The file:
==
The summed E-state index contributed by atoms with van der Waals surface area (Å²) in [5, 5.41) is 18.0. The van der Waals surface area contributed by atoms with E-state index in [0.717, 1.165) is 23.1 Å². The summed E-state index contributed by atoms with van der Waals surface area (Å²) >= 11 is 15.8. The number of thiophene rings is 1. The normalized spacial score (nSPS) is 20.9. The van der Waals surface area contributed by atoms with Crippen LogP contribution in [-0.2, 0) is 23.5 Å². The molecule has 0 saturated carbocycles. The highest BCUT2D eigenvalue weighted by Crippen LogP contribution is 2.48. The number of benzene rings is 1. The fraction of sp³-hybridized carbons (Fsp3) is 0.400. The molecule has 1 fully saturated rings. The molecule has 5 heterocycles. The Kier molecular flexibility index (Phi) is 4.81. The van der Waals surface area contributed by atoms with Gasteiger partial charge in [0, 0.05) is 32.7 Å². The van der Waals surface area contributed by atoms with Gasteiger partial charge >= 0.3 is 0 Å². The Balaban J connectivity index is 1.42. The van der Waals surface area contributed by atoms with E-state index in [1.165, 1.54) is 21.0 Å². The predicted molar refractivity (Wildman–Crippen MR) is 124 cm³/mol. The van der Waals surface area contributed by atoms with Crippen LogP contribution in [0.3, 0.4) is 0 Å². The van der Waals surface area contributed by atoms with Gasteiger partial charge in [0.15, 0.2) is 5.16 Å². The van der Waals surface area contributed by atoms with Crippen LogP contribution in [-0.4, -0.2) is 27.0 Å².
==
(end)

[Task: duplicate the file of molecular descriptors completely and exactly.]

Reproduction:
The summed E-state index contributed by atoms with van der Waals surface area (Å²) in [5, 5.41) is 18.0. The van der Waals surface area contributed by atoms with E-state index in [0.717, 1.165) is 23.1 Å². The summed E-state index contributed by atoms with van der Waals surface area (Å²) >= 11 is 15.8. The number of thiophene rings is 1. The normalized spacial score (nSPS) is 20.9. The van der Waals surface area contributed by atoms with Crippen LogP contribution in [-0.2, 0) is 23.5 Å². The molecule has 0 saturated carbocycles. The highest BCUT2D eigenvalue weighted by Crippen LogP contribution is 2.48. The number of benzene rings is 1. The fraction of sp³-hybridized carbons (Fsp3) is 0.400. The molecule has 1 fully saturated rings. The molecule has 5 heterocycles. The Kier molecular flexibility index (Phi) is 4.81. The van der Waals surface area contributed by atoms with Gasteiger partial charge in [0, 0.05) is 32.7 Å². The van der Waals surface area contributed by atoms with Gasteiger partial charge >= 0.3 is 0 Å². The Balaban J connectivity index is 1.42. The van der Waals surface area contributed by atoms with E-state index in [1.165, 1.54) is 21.0 Å². The predicted molar refractivity (Wildman–Crippen MR) is 124 cm³/mol. The van der Waals surface area contributed by atoms with Crippen LogP contribution in [0.3, 0.4) is 0 Å². The van der Waals surface area contributed by atoms with Gasteiger partial charge in [0.15, 0.2) is 5.16 Å². The van der Waals surface area contributed by atoms with Crippen LogP contribution in [-0.4, -0.2) is 27.0 Å².